Who is the leading Test wicket taker over the past 12 months? Graeme Swann? Vernon Philander? James Anderson? No, no and no. It's Rangana Herath, who since this time last year has collected 64 Test victims at 20.64. Although it is true that much of his success has come in home conditions - he took 20 wickets in the two recent Tests against New Zealand in Sri Lanka, and 12 against England in Galle - he will still be a challenging opponent for Australia's batsmen. In his newspaper column on Thursday, Michael Clarke wrote that Herath's accuracy and clever variations made him a difficult prospect, and in his first Test in Australia, in Hobart this week, Herath should take note of Shane Warne's oft-quoted advice: "If it seams, it spins".

Team news

Hughes has replaced Ponting in the side and will bat at No.3, with Shane Watson moving down to No.4. Australia's only real question was which bowler to leave out, and Michael Clarke announced on the day before the match that Mitchell Johnson would carry the drinks.

Australia 1 Ed Cowan, 2 David Warner, 3 Phillip Hughes, 4 Shane Watson, 5 Michael Clarke (capt), 6 Michael Hussey, 7 Matthew Wade (wk), 8 Peter Siddle, 9 Mitchell Starc, 10 Ben Hilfenhaus, 11 Nathan Lyon.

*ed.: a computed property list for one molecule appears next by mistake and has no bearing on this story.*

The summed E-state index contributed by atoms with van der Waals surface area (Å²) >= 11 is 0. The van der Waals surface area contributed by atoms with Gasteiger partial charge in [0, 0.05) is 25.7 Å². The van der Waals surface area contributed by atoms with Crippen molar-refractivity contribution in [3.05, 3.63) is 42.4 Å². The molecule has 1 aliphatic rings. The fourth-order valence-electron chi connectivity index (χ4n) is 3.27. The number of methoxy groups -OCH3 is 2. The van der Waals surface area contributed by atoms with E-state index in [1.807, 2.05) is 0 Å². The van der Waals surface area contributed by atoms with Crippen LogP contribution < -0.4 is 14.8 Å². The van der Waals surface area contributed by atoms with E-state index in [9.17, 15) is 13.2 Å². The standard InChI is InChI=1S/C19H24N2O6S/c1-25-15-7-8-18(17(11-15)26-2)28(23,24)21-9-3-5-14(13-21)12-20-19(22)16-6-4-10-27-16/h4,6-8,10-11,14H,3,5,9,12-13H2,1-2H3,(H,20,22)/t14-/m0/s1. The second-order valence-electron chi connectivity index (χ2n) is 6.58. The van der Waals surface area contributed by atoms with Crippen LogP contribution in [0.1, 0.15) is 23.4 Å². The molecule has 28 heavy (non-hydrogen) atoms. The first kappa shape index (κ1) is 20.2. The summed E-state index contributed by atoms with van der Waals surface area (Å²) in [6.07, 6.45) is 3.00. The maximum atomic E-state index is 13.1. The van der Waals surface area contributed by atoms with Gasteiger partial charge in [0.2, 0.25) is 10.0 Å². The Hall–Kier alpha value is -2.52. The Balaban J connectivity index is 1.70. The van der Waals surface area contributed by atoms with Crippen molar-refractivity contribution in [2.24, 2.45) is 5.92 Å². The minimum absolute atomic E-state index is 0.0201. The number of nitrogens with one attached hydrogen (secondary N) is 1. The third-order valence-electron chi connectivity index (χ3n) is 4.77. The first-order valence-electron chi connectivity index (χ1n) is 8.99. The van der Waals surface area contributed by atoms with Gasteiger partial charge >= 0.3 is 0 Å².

Dimuth Karunaratne will partner Tillakaratne Dilshan at the top of the order, with Tharanga Paranavitana having been dropped after struggling for his best form for some time now. Nuwan Kulasekara will play after sitting out of the tour match in Canberra, where Shaminda Eranga was the best of the bowlers. They will be joined by Chanaka Welegedara in the pace attack, with no room for Dhammika Prasad.

Sri Lanka 1 Tillakaratne Dilshan, 2 Dimuth Karunaratne, 3 Kumar Sangakkara, 4 Mahela Jayawardene (capt), 5 Thilan Samaraweera, 6 Angelo Mathews, 7 Prasanna Jayawardene (wk), 8 Nuwan Kulasekara, 9 Rangana Herath, 10 Shaminda Eranga, 11 Chanaka Welegedara.

Pitch and conditions

There are showers forecast for the first four days of the game, which won't make conditions easy for the batsmen, especially on a Bellerive Oval surface that has been relaid this year and has resulted in some awfully seam-friendly conditions in Sheffield Shield matches. In the three games there this season, the totals in the first innings for the team batting first have been 112, 95 and 67. However, the curator Marcus Pamplin is confident that the Test won't suffer the same fate.

"With such a major restoration of over 70 cubic metres of soil of new black soil into the wicket table, the process of the clay to settle down will take time, but we believe we are in a far better position for a more consistent surface than at the start of the season," Pamplin said. "On the back of a good cricket pitch for the last Sheffield Shield game we think the Test pitch should play better and provide a good contest."

Stats and trivia

  • Sri Lanka have only beaten Australia once in a Test match, in Kandy in 1999. The only remaining player from either side who was part of that game is Mahela Jayawardene
  • Sangakkara needs another 107 runs to reach 10,000 in Tests and become the 11th man to the milestone
  • This will be Australia's first Test in Hobart without Ricky Ponting since 1995, when David Boon was the only Tasmanian in the side against Pakistan

Quotes